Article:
Guidelines for Test Design and Construction

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Step 1: Defining the constructs you want to measure and outline the proposed content of the Test

Aptitude tests for job applicants :

First conduct a job analysis (task analysis) : listing the important components of the position you are trying to fill.
The Job analysis will contain the critical incidents,
A list of work related behaviors which are essential for successful completion of the job.
A well designed aptitude test will contain items which measure the entire cross-section of critical incidents.
To paraphrase, a properly constructed test will measure a representative sample of most critical incidents.

Test Planners must consider a variety of issues :

1. What are the topics and materials to be tested ?

2. What Kind of Questions should be constructed ?

3. What item and test formats should be used ?

4. When, where, and how is the test to be given ?

5. How should the tests be scored ?

Answers to questions 1,2, and 3 covered in Chapter 2

Answers to questions 4 and 5 covered in Chapter 3

1. What are the topics and materials to be tested ?

For employment aptitude tests, this calls for the job analysis with special attention being paid to the critical incidents.
For achievement tests, this calls for a content analysis in which the key subject areas are listed and the percentage of the test to be devoted to each individual subject area is decided.
Content analysis for classroom achievement tests can be highly subjective if created by a single individual with no feedback by knowledgeable colleagues.
2.What Kind of questions should be constructed ?

The answer to this question is partially dependent upon the Educational Objectives you want to include in the test.
Since the 1950’s researchers have developed several taxonomies (or hierarchical categorization) of cognitive, affective, and psychomotor objectives to be addressed within testing situations.

2 Taxonomies of Cognitive Objectives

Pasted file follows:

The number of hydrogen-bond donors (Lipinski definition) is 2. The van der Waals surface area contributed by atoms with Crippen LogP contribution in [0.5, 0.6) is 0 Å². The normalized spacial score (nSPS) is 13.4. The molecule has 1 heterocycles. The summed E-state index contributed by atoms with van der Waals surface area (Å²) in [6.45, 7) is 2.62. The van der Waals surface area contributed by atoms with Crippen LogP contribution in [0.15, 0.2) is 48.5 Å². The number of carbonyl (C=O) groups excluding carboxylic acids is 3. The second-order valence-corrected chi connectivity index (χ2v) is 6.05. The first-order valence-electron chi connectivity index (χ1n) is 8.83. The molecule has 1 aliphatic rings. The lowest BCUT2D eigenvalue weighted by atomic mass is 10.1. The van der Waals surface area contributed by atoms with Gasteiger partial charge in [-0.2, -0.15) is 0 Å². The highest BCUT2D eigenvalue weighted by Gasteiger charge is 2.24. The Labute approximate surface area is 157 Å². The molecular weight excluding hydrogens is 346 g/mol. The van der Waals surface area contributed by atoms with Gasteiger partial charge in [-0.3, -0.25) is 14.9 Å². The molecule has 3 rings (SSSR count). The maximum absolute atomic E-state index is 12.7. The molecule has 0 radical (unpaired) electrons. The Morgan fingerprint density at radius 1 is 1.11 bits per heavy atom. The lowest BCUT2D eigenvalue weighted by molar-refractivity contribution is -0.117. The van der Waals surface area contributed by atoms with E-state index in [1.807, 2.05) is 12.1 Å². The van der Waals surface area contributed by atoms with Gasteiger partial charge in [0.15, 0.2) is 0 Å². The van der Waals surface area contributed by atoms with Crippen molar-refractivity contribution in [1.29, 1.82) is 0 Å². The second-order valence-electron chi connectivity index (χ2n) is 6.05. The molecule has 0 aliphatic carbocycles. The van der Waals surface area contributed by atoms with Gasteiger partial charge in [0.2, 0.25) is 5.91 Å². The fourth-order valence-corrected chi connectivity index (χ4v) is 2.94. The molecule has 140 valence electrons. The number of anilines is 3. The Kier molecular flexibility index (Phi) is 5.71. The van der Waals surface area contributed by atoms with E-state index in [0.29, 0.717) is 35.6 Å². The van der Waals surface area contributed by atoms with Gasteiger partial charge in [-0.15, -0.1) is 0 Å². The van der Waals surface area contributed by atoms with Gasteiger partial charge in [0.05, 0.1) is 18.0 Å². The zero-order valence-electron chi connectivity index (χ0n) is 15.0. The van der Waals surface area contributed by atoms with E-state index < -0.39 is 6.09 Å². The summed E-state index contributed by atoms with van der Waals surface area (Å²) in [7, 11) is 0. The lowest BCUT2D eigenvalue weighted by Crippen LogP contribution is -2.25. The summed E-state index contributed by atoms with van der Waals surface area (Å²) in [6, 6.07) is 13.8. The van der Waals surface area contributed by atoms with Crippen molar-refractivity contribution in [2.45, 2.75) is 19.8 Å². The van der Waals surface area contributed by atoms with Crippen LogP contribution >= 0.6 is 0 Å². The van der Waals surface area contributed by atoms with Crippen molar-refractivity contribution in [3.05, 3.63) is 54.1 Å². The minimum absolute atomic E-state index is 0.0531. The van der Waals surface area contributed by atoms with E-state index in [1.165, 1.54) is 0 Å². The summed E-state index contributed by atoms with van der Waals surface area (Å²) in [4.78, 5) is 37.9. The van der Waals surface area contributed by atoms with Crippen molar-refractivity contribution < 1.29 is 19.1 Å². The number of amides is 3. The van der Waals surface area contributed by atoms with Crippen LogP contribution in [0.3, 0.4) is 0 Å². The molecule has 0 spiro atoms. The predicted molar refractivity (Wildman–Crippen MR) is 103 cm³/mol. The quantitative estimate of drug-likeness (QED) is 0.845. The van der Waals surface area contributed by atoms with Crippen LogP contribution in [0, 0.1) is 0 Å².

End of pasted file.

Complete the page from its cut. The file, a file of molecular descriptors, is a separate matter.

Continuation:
Taxonomy of Educational Objectives:
The Cognitive Domain. : This list was developed by Bloom & Krathwohl in 1956, and the latest revision appeared in 1984)

Gerlach & Sullivan taxonomy of 1967

The Taxonomy of Educational Objectives:
The Cognitive Domain

Lists 6 categories which vary in difficulty with respect to cognitive abilities or level of understanding.
I. Knowledge : recall of specific facts. Knowledge questions can be identified by key verbs such as define, identify, list, and name.
II. Comprehension : understanding the purpose or meaning of something. Comprehension questions can be identified with key verbs such as convert, explain, and summarize.
III. Application : using information and ideas in novel situations. Application questions can be identified with key verbs such as compute, determine, and solve.
IV. Analysis : Breaking down large pieces of information in order to examine the structure and interrelationships among its component parts. Analysis questions can be identified by key verbs such as analyze, differentiate, and relate.

Bloom’s Taxonomy of Cognitive Objectives (continued)

V. Synthesis : Combining various elements or parts into a structural whole. Synthesis questions can be identified by key verbs such as design, devise, formulate, and plan.
VI. Evaluation : making a judgement based upon reasoning. Evaluation questions can be identified by key verbs such as compare, critique, evaluate, and judge.

These 6 categories are progressively inclusive.
In order for a test taker to succeed on questions from the higher categories, they must have the ability to answer the lower order categories.
i.e. Critiquing a position or theory requires Knowledge, and the ability to analyze and synthesize the subject material to be evaluated.

The Gerlach & Sullivan taxonomy of Cognitive...
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